Concrete stains are recognized for their glowing color and one-of-a-kind patterning. Because of concrete’s absorbent qualities, they penetrate and react chemically with the cement, adding long-lasting color that won’t fade, chip, or peel.

Types of Concrete Stain

Reactive: Reactive stains are water-based acidic solutions having metallic salts that react with the concrete’s lime content. Once the chemical reaction takes place, the stain makes a permanent bond with the concrete and will not peel away.

Reactive Concrete Stains

Non-Reactive: Non-reactive stains are water-based acrylic stains that don’t depend on a chemical reaction to divulge color. Instead, they are formulated to penetrate the concrete surface and deposit their pigment particles in the open pores. Nonreactive stains have developed in popularity over the past few years as they come in a much broader palette of colors than acid stains and are easier to put on.


Why Use A Concrete Stain?

Concrete stain fixes more than simply add color. Rather than produce a solid, opaque effect like paint or colored coatings, stains permeate the concrete to infuse it with rich, deep, translucent tones. It is vital to have in mind even when treated with the same staining product in the same shade, no two concrete floors, walls, or countertops will look similar due to factors such as the arrangement and age of the concrete, surface porosity, texture, and ecological conditions. Some stain producers use adjectives such as “antiqued,” “variegated,” or “mottled” to define the distinctive look. It’s this variability, rather than uniformity, that provides stained concrete its extensive appeal and permits an endless array of special effects.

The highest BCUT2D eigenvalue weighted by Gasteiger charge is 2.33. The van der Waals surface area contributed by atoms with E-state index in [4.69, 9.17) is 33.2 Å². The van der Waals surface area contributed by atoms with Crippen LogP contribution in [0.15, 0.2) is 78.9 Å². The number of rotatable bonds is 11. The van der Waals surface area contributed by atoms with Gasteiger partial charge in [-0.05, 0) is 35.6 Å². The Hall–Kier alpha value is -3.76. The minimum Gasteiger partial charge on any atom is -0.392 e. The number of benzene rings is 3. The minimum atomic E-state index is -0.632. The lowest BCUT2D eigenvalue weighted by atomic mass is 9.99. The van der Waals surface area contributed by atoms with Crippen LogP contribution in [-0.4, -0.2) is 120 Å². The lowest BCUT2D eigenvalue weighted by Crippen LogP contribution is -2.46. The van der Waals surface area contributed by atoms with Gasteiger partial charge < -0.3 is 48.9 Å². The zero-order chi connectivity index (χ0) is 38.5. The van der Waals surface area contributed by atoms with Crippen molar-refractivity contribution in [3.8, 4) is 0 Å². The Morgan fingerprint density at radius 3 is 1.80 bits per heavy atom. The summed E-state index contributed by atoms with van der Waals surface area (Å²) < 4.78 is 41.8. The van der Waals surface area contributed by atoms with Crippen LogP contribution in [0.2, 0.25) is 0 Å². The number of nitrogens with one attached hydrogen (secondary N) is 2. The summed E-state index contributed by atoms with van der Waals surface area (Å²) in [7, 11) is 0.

The most popular concrete stain colors are:

  • Brown
  • Gray
  • Tan
  • Green
  • Terra-cotta
  • Blue
popular concrete stain colors

Read here about concrete countertops

Many contractors also use saw cuts to create matchless patterns on concrete floors or patios that can then be stained multiple colors. The cuts prevent the stains from draining into one another and mixing. Stencils made for use on concrete can also be cast-off for creating impressive designs with concrete stains.


Concrete Staining Tips

Significantly some tricks of the craft is always helpful when starting a concrete staining project. Make sure to read the instructions that come with the stain you are using before getting started.

When staining concrete consider the following:

  • Make sure the concrete is fully cured before applying concrete stains
  • Concrete can be re-stained as long as it hasn’t been sealed (or the sealer has been removed)
  • Once you be acquainted with how they work, acid and water-based stains can be used on the same project
  • Make samples or test in a restrained area before applying concrete stain to the entire surface
  • Always seal stained concrete, whether indoors or out, acid or water-based.